At the end of the fifth day of the storm, December 17th, Clarkdale and Cottonwood were in satisfactory condition following two days of light snowfall. However, Jerome during a personal examination was still in bad shape. Only one lane was open on the main street and the community was on only three-quarters electricity. Some people needed food. The Jerome Civil Defense Director, Milo Stoney, came down with pneumonia and I took over the direct responsibility of Jerome’s relief needs. The Phoenix Cement Company agreed to clear roads in Jerome the next day.
The Town of Jerome contracted with Blevins Earthmovers out of Camp Verde, where the slightly warmer temperatures made the snowfall depths less a problem. The bulldozer opened parts of Highway 279 between Camp Verde and Cottonwood and then pushed open sections of Highway 89A between Clarkdale and Jerome. The deep snows of Jerome stopped the bulldozer and a front-end loader that was also contracted to support the bulldozer finally cleared most of the streets of the snow-paralyzed town.
Volunteers brought food and medicines to Jerome residents trapped and isolated in their homes by the deep snow. One of the colorful personalities living in Jerome since the nineteen-twenties was 89-year-old Clarence J. Beale, who had worked as a bookkeeper for James “Rawhide” Douglas of the UVX and in 1967 was the long-time agent for its successor company, Verde Exploration Ltd. which was my employer at the time. He was one of the active citizens that preserved Jerome from abandonment through the lean economic years following the closure of the United Verde mine in 1953. Mr. Beale had been elected to the Mingus Union H.S. board for decades and his name was given to the Clarkdale athletic field back when it was MUHS’s football field. He lived in one of the company homes just above the UVX mine yard next to the Miner’s Hotel at the end of UVX road.
During the storm, I called Mr. Beale and asked him how he was doing and did he need anything. His answer caught me off guard as I expected him to list some foods or other necessities since he was isolated and trapped by the snow. All he requested was a large bag of seed for the birds around his home and a bottle of bourbon for him to enjoy while watching the birds feed. I foolishly argued with him that I should bring food, but gave that up after only for a few seconds. Interrupting me, he let me know in his strong voice and salty language that the bird seed and the bourbon were all that he wanted. So during the failing light at the end of the day, I strapped on a pair of borrowed snowshoes from Arizona Public Service who was letting local emergency personnel borrow their company’s snowshoes during the night hours because their corporate safety policy was not to send their employees out in the snow after sunset. That Saturday evening found me parking my four-wheel drive out at 89A and snowshoeing down the UVX Mine Road with a large bag of bird seed and a bottle of bourbon over snow drifts as deep as 12 feet to Mr. Beale’s home. He, like most Verde Valley residents did have adequate food in his pantry.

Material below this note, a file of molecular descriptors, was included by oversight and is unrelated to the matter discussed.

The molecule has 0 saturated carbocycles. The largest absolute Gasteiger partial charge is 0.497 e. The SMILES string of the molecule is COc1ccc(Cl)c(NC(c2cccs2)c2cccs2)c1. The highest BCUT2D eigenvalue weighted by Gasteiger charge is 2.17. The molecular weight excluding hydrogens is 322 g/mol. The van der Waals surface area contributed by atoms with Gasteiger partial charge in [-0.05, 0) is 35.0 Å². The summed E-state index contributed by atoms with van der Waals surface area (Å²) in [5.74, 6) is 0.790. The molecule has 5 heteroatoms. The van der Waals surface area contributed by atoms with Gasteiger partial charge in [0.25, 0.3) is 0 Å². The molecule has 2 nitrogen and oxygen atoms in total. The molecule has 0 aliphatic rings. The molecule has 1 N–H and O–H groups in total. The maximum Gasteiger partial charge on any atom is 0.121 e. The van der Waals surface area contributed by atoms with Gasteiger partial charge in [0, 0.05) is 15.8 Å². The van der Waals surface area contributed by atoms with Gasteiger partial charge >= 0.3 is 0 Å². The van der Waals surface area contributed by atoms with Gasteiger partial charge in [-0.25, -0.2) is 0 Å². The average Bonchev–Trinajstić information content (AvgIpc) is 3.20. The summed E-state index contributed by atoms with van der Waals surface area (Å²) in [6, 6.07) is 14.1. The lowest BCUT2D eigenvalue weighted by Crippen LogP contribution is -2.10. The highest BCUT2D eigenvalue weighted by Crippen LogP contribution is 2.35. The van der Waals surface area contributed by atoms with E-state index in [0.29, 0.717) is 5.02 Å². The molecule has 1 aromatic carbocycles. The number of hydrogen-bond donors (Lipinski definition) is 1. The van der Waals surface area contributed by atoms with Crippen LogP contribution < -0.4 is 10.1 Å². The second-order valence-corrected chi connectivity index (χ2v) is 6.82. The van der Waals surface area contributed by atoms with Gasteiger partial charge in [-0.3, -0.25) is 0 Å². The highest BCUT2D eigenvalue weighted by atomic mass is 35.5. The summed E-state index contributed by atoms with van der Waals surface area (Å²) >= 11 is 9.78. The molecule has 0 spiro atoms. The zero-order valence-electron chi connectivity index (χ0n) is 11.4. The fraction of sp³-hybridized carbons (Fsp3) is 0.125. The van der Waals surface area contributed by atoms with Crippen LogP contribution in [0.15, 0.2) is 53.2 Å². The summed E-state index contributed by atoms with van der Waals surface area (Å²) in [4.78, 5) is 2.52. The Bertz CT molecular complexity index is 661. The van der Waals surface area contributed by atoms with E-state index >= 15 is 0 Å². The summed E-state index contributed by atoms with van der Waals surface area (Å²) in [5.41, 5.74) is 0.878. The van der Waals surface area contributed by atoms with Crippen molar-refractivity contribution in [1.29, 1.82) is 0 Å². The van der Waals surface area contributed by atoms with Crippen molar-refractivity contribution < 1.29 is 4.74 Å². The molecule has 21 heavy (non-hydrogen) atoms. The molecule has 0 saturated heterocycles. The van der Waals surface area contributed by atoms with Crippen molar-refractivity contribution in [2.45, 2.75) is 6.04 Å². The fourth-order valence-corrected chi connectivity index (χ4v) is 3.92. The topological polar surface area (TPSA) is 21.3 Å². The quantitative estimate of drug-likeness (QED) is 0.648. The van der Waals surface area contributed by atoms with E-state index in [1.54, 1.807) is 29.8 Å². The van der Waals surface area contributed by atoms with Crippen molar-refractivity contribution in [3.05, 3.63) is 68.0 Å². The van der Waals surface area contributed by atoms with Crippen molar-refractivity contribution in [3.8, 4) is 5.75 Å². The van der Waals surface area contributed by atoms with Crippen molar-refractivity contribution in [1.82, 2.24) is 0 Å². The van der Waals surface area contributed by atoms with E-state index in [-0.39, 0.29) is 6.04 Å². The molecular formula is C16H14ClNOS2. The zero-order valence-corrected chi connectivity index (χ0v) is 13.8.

VERDE VALLEY RANCHES
In 1967, working cattle ranches were scattered throughout the entire Verde Valley. As the County’s designated Emergency Services coordinator in the Upper Verde Valley, I was concerned about these people, some of whom did not have phone service. In reality, except for worrying, nothing could be done because the deep drifting snows blocked access to the widely dispersed ranch families. The lack of air support to check on these folks was a serious concern. However, CB radio reports trickled in that indicated the ranchers were fine and had all the necessities of life. After the storm ended, it was obvious that worrying about the ranching families was wasted energy as they were safe and comfortable through this great storm living in the tradition of their self-sufficient ancestors who had originally settled this valley. However, the storm killed many of their cattle.
The 60 to 90 antelope that lived in the Verde Valley suffered deaths from which the herd never fully recovered. The mule deer on Mingus Mountain also incurred substantial losses. The widespread fruit orchards throughout the Verde Valley were severely damaged or destroyed by the storm.